From the beloved author of Astrid & Veronika, a moving tale of friendship and redemption. Fans of Astrid & Veronika and Chris Cleave's Little Bee will be thrilled to read Linda Olsson's third novel. Here is Olsson doing what she does best: illuminating the terrain of friendship and examining the many forms that love can take.
Marion Flint, in her early fifties, has spent fifteen years living a quiet life on the rugged coast of New Zealand, a life that allows the door to her past to remain firmly shut. But a chance meeting with a young boy, Ika, and her desire to help him force Marion to open the Pandora's box of her memory. Seized by a sudden urgency to make sense of her past, she examines each image one-by-one: her grandfather, her mother, her brother, her lover. Perhaps if she can create order from the chaos, her memories will be easier to carry. Perhaps she'll be able to find forgiveness for the little girl that was her. For the young woman she had been. For the people she left behind.
Olsson expertly interweaves scenes from Marion's past with her quest to save Ika from his own tragic childhood, and renders with reflective tenderness the fragility of memory and the healing power of the heart.
It was Thursday and I was making soup. By now it was an established routine. Greek fish soup this week. I was boiling the vegetables, and steam covered the window above the sink. The kitchen faced the beach with an unobstructed view of the endless sea, which at that moment was just a grey blur behind the film of condensation. I had cleaned the fish, three small snapper, and I was making the avgolemono, the lemon and egg sauce. The lemons were scruffy to look at, but as I cut them the fragrance filled the kitchen. The lemons from the tree behind the house seemed to have more taste and a more intense smell than any I had ever come across anywhere else. I whipped the egg whites, folded the yolks into them and then I added the lemon juice. I chopped the parsley, and it was all prepared. All that remained was to allow the vegetables to boil till they had softened, add the fish, and then at the last minute stir in the avgolemono and parsley. I had time to go and sit on the doorstep for a...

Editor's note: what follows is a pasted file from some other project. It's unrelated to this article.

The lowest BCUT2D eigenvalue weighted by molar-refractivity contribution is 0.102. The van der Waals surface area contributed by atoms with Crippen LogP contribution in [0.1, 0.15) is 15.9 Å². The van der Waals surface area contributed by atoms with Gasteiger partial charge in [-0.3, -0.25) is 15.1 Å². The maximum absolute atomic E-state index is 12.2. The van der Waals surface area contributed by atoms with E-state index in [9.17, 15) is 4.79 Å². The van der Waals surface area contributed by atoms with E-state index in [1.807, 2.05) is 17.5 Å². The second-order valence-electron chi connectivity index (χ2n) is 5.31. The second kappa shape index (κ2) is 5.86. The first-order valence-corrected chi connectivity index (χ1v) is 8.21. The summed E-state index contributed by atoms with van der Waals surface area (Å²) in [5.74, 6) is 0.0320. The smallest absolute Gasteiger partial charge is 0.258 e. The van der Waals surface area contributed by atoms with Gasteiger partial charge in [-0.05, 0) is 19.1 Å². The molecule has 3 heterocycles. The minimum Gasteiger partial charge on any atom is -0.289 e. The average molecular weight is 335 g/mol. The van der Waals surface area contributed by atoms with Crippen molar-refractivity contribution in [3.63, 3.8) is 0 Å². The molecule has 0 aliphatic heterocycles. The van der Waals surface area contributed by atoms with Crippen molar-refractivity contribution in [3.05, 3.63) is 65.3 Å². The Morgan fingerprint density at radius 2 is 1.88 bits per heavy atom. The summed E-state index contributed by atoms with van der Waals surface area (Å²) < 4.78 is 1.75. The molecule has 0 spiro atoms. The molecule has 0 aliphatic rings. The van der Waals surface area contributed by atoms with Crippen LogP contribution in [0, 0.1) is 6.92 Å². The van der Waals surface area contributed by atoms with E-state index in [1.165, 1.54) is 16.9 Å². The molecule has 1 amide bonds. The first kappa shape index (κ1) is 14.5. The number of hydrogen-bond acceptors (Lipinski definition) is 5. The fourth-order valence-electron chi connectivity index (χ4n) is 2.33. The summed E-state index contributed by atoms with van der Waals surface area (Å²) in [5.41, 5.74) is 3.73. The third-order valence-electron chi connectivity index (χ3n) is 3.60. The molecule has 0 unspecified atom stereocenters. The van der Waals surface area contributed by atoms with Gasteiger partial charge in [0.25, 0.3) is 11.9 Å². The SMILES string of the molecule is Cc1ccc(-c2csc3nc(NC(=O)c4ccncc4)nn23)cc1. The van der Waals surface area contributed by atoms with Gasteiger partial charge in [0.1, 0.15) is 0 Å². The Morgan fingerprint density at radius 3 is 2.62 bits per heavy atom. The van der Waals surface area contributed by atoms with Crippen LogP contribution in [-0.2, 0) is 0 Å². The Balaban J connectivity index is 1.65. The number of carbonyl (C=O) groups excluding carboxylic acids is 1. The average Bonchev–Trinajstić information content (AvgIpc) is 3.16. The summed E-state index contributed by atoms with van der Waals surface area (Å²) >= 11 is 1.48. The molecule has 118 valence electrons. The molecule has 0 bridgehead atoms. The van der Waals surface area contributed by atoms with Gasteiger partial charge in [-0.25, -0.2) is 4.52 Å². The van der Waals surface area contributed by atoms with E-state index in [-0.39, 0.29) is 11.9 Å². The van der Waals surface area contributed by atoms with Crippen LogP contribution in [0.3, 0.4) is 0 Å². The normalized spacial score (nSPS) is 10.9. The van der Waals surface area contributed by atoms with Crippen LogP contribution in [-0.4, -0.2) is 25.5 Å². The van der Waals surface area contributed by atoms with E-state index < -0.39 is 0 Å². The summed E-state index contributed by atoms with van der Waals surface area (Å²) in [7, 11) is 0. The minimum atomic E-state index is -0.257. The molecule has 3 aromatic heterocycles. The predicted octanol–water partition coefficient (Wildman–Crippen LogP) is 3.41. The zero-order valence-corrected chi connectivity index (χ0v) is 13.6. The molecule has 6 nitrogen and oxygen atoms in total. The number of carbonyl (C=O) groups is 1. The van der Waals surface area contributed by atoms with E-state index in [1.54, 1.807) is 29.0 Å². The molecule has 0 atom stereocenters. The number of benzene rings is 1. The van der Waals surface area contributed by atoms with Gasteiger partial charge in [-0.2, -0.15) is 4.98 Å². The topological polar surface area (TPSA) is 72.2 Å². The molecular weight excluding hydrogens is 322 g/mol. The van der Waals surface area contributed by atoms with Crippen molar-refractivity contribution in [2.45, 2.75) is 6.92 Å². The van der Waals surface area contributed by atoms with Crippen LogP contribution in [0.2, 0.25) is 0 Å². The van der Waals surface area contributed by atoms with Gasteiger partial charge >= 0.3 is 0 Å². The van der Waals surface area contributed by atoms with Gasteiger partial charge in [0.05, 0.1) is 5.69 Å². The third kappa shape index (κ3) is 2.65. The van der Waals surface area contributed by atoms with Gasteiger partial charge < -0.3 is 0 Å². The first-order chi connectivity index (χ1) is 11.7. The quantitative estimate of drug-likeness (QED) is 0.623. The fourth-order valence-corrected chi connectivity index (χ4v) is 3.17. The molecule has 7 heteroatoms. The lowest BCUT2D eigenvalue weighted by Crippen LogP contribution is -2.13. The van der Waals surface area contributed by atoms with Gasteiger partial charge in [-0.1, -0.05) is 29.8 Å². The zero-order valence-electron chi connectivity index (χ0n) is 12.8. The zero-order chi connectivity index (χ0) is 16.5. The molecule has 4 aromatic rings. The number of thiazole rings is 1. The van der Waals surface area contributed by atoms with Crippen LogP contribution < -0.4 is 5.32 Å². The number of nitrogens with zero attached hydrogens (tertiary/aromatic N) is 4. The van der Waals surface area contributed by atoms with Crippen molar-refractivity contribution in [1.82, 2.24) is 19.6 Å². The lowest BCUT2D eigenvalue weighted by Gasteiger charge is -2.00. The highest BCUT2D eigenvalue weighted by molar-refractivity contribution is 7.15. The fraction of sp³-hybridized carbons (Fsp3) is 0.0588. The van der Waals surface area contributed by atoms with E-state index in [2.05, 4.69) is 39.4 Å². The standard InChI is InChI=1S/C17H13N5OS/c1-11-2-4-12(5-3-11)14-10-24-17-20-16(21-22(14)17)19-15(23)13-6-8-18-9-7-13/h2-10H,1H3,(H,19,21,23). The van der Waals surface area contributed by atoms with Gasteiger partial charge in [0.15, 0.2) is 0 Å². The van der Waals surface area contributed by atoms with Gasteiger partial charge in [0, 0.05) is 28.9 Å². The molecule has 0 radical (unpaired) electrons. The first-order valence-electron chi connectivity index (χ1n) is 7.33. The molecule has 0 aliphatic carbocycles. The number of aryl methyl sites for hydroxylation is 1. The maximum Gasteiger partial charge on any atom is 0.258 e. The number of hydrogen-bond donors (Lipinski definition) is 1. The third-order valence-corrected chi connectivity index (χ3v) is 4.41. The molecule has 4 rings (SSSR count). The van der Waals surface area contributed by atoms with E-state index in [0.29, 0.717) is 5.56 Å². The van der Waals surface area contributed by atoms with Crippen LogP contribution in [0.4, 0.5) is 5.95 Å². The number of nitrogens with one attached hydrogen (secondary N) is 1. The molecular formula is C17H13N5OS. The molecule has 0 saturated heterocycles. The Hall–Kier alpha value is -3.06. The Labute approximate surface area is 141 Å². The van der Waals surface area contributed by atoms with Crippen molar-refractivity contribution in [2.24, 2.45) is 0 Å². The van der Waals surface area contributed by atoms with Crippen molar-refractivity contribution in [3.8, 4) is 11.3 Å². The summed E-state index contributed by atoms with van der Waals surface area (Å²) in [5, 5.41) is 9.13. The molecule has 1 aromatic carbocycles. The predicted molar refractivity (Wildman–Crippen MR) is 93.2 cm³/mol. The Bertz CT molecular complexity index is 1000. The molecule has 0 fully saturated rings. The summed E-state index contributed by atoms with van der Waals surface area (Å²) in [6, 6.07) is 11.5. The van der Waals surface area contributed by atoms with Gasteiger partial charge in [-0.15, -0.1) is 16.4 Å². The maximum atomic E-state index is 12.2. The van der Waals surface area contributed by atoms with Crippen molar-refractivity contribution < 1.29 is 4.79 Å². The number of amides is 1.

Linda Olsson’s story unfolds slowly, like a shell emptying sand, and just as that shell exposes its inner secrets, so too does the tale. The artful storytelling and transfixing characters creates a beautiful novel, one that passes from unhappiness to hope and regret to joy.
(Reviewed by Sarah Sacha Dollacker).
Full Review (1145 words).
The Memory of Love is mainly set in New Zealand where Swedish author Linda Olsson spends half the year. She spends the other half in her native Sweden. Olsson's novels have enjoyed worldwide readership, something, she says that most New Zealand authors rarely experience. There are brilliant New Zealand writers, Olsson says, whom many in the larger English-reading world have not heard of. Here are three to put on your to-read list:
Keri Hulme was born in 1947 to Scottish, English and Maori (native inhabitants of New Zealand) parentage, Hulme's only novel The Bone People, won the Man Booker Prize in 1985. As of 2012, she is the only New Zealander to win this coveted prize. The Bone People analyzes the intersection between European and...
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